The theory suggesting that traits or characteristics of an organism are produced and inherited by direct influence of the physical environment, by effort, or by use or disuse of body parts.
According to this theory, individuals lose characteristics they do not require (or use) and develop characteristics that are useful. These characteristics or traits are caused by changes or mutations in the organism that are directed towards some objective so the organism would become better adapted to a particular situation or to its environment, and the traits acquired or learned during its lifetime can be passed on to its offspring which would also be possessing these traits.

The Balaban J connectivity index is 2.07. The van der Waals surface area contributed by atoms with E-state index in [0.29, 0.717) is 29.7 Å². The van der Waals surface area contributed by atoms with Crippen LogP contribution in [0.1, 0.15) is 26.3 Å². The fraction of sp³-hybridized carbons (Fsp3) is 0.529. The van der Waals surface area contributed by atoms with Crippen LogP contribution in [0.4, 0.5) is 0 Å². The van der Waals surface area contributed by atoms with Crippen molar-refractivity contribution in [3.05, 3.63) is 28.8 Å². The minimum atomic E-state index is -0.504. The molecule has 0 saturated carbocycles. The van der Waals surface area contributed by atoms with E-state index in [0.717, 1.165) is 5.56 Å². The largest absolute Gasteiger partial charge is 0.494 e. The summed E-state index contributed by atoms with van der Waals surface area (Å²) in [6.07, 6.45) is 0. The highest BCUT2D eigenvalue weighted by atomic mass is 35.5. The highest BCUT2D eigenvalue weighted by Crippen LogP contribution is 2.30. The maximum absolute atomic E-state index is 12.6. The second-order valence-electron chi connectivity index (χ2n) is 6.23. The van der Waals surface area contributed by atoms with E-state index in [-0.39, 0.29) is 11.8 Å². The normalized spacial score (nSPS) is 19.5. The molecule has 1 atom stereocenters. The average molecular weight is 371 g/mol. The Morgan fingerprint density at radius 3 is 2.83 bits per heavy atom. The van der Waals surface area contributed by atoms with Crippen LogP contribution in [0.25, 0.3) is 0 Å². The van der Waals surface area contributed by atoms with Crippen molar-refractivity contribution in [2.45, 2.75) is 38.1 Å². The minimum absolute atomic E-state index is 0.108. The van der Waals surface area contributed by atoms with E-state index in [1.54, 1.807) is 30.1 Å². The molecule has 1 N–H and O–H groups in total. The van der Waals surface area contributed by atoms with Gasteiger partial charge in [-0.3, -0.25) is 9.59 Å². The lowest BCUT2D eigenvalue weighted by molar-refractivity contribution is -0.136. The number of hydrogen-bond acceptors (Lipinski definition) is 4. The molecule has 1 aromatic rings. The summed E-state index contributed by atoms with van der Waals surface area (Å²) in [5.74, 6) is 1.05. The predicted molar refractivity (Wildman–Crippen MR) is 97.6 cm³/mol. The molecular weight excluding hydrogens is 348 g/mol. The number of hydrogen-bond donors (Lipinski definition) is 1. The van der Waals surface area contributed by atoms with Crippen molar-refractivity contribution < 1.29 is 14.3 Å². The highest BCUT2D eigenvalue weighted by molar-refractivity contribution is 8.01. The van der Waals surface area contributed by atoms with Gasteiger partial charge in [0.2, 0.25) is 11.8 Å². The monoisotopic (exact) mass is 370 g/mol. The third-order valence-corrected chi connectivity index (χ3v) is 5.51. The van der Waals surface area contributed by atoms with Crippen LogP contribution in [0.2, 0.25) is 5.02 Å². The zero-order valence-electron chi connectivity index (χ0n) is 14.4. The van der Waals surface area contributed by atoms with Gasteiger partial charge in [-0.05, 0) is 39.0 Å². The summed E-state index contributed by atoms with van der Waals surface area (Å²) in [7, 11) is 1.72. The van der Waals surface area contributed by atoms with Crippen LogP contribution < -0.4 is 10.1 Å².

However, this theory is no longer widely accepted like before. For instance, according to this theory, the giraffes evolve into having long necks because of their stretching to reach for the leaves on tall trees, and this trait had been passed on to its offspring. But other leaf-eating animals with short necks would not need a long neck to survive. A sheep does not need longer neck as it can eat leaves from grass. This indicates the giraffe’s neck is long not because of the result of direct mutation, nor because it is a requisite for survival, but because it is caused by random mutation.
Word origin: named after the French biologist Jean-Baptiste Lamarck.
Synonym: Lamarckian theory.
See also: direct mutation, soft inheritance.